Monica: A challenge of home daycare is needing to pack all my kids’ things and drop everyone off on time. It would be so much easier if someone came to us. We try to pack the night before and drop off items in bulk ahead of time (diapers, extra clothes, etc). Before we were in our ideal place, we were in a few home daycares that went over their numbers and did not have the correct ratio of kids to adults. I should have reported it, but instead chose to leave when we could. We were also in a setting where the assistants did not speak much English, and the main provider was not always around at pick up to answer our questions. We left that situation when we could.

Q:  Have you had any differences with your caretaker about child rearing styles?  If so, how did you address them?

Yvonne:  Not really.

Devon: Not really. Our son received early intervention services (OT) from the school system due to some delays, though, and our provider kind-of brushed off our concerns about his development, telling us he was fine. He is back on track now and no longer needs the services.  But I can see how that could have been challenging to try and get them on board with any recommended therapy techniques.

KL: With our first in-home daycare provider, they were a close family friend. Our initial thought was that this would be a great scenario, but we did not feel comfortable pushing back when there were differences of opinion.  For example, my daughter frequently spit up until she was one year old.  There was no medical concern per our pediatrician, and we just dealt with it.  But the providers frequently engaged in conversation about this and their concerns.  It was exhausting for a new mama.  Ultimately, we made the decision to move our daughter to a different daycare, primarily because of logistics and the commute.

With our current provider, there are definitely differences in child rearing styles, mostly what we witness with their own daughter.  As a mom, you learn to pick your battles.  And while I may be frustrated at times I try to focus on the big things: are my children safe, happy, loved, etc.? As long as the answer is yes, I will not “worry” about the differences in how we might approach parenting situations.

Jewelyn: I haven’t personally, and in fact I would say we align more than anything. We also have a lot of conversations about new problems, and we work together to address them consistently. It’s SO much easier with her than with our prior daycare setting.

Monica: We have had differences about things like pacifier use, bottle vs. cup, amount and timing of naps, etc. with various providers. We try to focus on what our pediatrician has recommended and try to compromise when possible, while staying firm with things that are really important to us.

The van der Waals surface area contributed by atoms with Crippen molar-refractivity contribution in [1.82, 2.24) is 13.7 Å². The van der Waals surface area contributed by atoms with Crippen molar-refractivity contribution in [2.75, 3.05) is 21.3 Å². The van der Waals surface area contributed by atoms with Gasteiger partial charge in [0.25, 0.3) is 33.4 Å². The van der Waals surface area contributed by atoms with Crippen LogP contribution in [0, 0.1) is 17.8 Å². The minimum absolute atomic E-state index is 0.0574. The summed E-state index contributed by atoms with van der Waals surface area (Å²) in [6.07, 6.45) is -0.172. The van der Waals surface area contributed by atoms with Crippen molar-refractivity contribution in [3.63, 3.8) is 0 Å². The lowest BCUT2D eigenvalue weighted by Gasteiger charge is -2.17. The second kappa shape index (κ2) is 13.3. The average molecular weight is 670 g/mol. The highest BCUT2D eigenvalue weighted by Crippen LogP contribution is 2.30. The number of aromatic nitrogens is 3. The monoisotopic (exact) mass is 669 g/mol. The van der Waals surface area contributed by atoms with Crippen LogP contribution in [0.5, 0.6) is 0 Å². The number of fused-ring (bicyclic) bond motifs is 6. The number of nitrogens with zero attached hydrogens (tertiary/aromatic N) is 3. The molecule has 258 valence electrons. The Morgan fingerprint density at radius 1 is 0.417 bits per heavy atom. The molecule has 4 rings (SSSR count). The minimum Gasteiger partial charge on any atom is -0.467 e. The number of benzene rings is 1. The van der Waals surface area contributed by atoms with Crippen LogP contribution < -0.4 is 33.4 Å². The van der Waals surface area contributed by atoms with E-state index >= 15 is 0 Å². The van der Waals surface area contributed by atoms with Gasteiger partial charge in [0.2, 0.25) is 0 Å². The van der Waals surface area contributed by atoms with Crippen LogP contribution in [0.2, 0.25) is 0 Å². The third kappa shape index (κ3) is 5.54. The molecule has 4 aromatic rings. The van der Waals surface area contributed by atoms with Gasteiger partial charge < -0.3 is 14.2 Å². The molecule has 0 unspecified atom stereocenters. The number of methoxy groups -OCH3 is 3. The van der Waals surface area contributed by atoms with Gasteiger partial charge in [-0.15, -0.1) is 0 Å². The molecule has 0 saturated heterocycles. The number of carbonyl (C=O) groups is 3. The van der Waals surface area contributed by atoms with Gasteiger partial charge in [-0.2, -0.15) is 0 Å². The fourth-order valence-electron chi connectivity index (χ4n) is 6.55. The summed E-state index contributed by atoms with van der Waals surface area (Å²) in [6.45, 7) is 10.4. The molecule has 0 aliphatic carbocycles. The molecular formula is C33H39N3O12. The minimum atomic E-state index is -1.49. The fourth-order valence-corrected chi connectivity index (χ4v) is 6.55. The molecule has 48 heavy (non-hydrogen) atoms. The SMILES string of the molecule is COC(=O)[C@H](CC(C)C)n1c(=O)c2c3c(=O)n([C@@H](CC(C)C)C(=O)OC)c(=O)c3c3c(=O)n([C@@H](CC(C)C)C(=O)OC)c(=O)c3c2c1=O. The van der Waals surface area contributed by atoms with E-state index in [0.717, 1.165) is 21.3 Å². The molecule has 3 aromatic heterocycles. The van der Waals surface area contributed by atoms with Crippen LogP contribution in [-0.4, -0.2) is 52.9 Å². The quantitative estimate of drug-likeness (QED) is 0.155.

Q:  Any recommendations you have for others who may be considering in-home daycare for their children?

Yvonne:  Shop around. There is quite the range in terms of care provider experience.

Devon: Get recommendations from others.  Ask for references.  Talk to the parents of other kids at the daycare.  Check online for the most recent inspection reports (if available).  Visit the daycare during the day when the kids are there.  Bring your kid with you to see how they interact.  Ask the same questions you would of any provider, such as: routines.  Feeding.  Naps.  Holiday and inclement weather schedule. Sick kid rules.  Whether food is provided.  Hours of operation.  What daily report you’ll get.  How they discipline.  Whether they leave the premises (park, field trip, etc.).  Late charges.  Payment method.  And whether they give you a receipt you can use for your taxes.

KL: Don’t be overwhelmed by the range of what is considered an in-home day care.  Licensed or not, be comfortable with the provider and the space they are using.  Ask for references. Don’t be afraid to negotiate for what you need and to adjust along the way. The relationship with our current daycare provider is continually evolving, and honestly that is why it has worked so well for almost two years.

Jewelyn: Do your research, but don’t hesitate. I felt most uncomfortable with this setting when I did all my research before the baby arrived.  But I regret not giving it a chance sooner. It’s the perfect fit for our family. If you go at it with the same care and attention you would a nanny, you’ll be doing just fine.

Monica: Go with your gut.  Take advice from others on quality places.  Speak up if something doesn’t feel right.  Be honest, and don’t be afraid to make a change when something isn’t working.

Yvonne Carney works full-time at a public transit agency and has three kiddos, a 4-year old daughter and 8 month old boy/girl twins. She and her husband live in Silver Spring, MD.

Devon Mayer loves being a mom to my almost 2-year-old son. She is a senior health policy analyst in the DC area, focused on long term services and supports.

Jewelyn Cosgrove is a working mom to a sweet little girl. She currently works as a lobbyist in Washington, DC.

Monica Taylor is a mother to 4 beautiful, energetic boys, and is a special education early intervention teacher.

Want more intel on childcare-related issues?  Check out these posts on the Mindful Return blog: